The main reasons for investing in the Internet sector are the higher-than-average earnings growth, profit margins and return on equity (ROE) offered by some Internet companies. These factors have led to higher-than-average returns for some Internet investors. When the Internet first became available to businesses in the mid-1990s, entrepreneurs and investors rushed to register websites and think up new and innovative businesses. While the vast majority of early Internet companies fizzled, some, such as Google, eBay, Yahoo and Amazon, have become household names.

Even though many early Internet companies flopped in the wake of the dot-com bubble, the underlying premise behind many of them was to make goods and services available to consumers that would not have been available otherwise or at a lower price than could be previously offered. Where in the past, a product might have required years of careful marketing, including television advertising and reviews in print media, the Internet suddenly allowed a new product or service to be made available to consumers almost overnight.

The most successful Internet companies have found ways to leverage core businesses to generate other revenue streams. Google's core search business has allowed it to create entirely new industries, such as keyword-based advertising and search analytics. Likewise, Amazon was a book retailer, but like Walmart before it, its sales and distribution channels, as well as its prices, filled a huge market gap. Customers today flock to Amazon for all types of merchandise. Google has annual revenues of $66.00 billion and Amazon's are $88.99 billion.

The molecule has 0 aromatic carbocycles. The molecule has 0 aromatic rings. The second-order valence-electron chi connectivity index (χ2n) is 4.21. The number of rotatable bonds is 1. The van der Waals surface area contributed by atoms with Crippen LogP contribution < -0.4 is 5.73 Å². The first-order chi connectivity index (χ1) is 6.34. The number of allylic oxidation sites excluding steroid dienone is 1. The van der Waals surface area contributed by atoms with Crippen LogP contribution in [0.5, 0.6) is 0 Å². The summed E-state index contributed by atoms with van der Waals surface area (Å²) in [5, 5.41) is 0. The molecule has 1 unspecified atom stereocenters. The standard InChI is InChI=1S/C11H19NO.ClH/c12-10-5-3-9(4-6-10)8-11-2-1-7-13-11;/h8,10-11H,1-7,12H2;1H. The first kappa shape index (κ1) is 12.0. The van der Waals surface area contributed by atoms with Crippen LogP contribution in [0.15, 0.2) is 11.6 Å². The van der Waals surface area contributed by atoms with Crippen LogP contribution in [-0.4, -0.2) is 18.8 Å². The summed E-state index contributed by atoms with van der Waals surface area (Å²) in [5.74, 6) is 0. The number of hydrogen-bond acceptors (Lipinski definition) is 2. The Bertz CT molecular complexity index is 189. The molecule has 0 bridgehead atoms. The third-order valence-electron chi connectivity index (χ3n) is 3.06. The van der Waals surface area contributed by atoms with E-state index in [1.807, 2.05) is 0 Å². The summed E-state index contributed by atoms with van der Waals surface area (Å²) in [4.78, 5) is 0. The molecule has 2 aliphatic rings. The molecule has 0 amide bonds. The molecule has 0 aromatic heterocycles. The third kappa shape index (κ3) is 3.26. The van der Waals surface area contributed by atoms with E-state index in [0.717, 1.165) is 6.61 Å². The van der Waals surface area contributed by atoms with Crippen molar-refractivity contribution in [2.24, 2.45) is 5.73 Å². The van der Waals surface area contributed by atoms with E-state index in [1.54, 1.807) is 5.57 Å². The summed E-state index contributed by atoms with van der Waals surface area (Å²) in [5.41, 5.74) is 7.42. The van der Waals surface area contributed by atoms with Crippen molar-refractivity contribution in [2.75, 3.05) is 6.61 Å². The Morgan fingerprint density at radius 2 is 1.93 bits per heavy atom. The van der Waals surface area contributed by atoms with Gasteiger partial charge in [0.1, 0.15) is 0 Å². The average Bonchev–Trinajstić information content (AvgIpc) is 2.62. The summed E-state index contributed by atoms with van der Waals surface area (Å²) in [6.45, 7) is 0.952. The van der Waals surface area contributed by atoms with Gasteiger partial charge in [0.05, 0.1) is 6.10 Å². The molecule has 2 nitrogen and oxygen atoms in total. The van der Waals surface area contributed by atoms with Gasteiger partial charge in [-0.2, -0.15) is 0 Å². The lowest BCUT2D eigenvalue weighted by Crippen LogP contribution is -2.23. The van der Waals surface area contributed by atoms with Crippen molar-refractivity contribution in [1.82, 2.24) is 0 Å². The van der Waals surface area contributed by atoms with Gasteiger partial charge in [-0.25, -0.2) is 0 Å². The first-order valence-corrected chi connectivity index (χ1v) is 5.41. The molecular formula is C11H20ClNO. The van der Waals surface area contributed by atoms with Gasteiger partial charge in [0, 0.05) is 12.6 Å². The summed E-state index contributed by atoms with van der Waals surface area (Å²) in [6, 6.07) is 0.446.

The way in which the Internet makes a worldwide clientele immediately available has allowed other innovative companies to bring revolutionary products and services to market.

Netflix was one of the few Internet companies able to muster a market in which to sell common stock in 2002, in the wake of the dot-com bubble and subsequent crash. As of Feb. 24, 2015, its shares have returned about 6,200% since the initial public offering (IPO). Netflix has $5.50 billion in annual revenues reported quarterly earnings growth of 72.20% on a year-over-year basis for its 2014 fourth quarter.

Facebook was founded in 2004 and first offered stock in 2012. Since its IPO, Facebook shares have returned 105.21%. The social networking giant has gross annual sales of $12.47 billion and an operating margin of 39.97%. Over the past five years, Facebook has had annual earnings per share (EPS) average growth of 91.81%. Consensus estimates from analysts for annual EPS growth for the coming five years are 32.42%.

Founded in 2006, Twitter offered stock in an IPO in November 2013. Since the IPO, the shares have returned 16.90%. For the coming two years Wall Street analysts are calling for EPS growth of 171.40% and 113.20%. With Twitter's gross annual revenues of $1.40 billion, analysts expect a profit from Twitter for fiscal 2015 and 2016.

Even though it was founded in 1999, and didn't go public until 2014, Alibaba is an Internet giant with a market capitalization of $210.65 billion. Alibaba has $11.33 billion in annual revenues, an ROE of 29.54% and a profit margin of 38.09%.

Other market leaders in the Internet sector with strong sales and earnings growth include Vipshop Holdings, GrubHub, Bitauto, Stamps.com and MercadoLibre.

  1. What portion of the global economy is represented by the Internet sector?

    Find out the size of the global Internet sector, how much of the global economy it represents and what businesses are included ... Read Answer >>
  2. What are the main benchmarks that track the performance of the Internet sector?

    Learn about the main benchmarks that track the performance of the Internet sector. The Internet sector is one of the fastest-growing, ... Read Answer >>
  3. How much of the profitability in the Internet sector is concentrated in the few major ...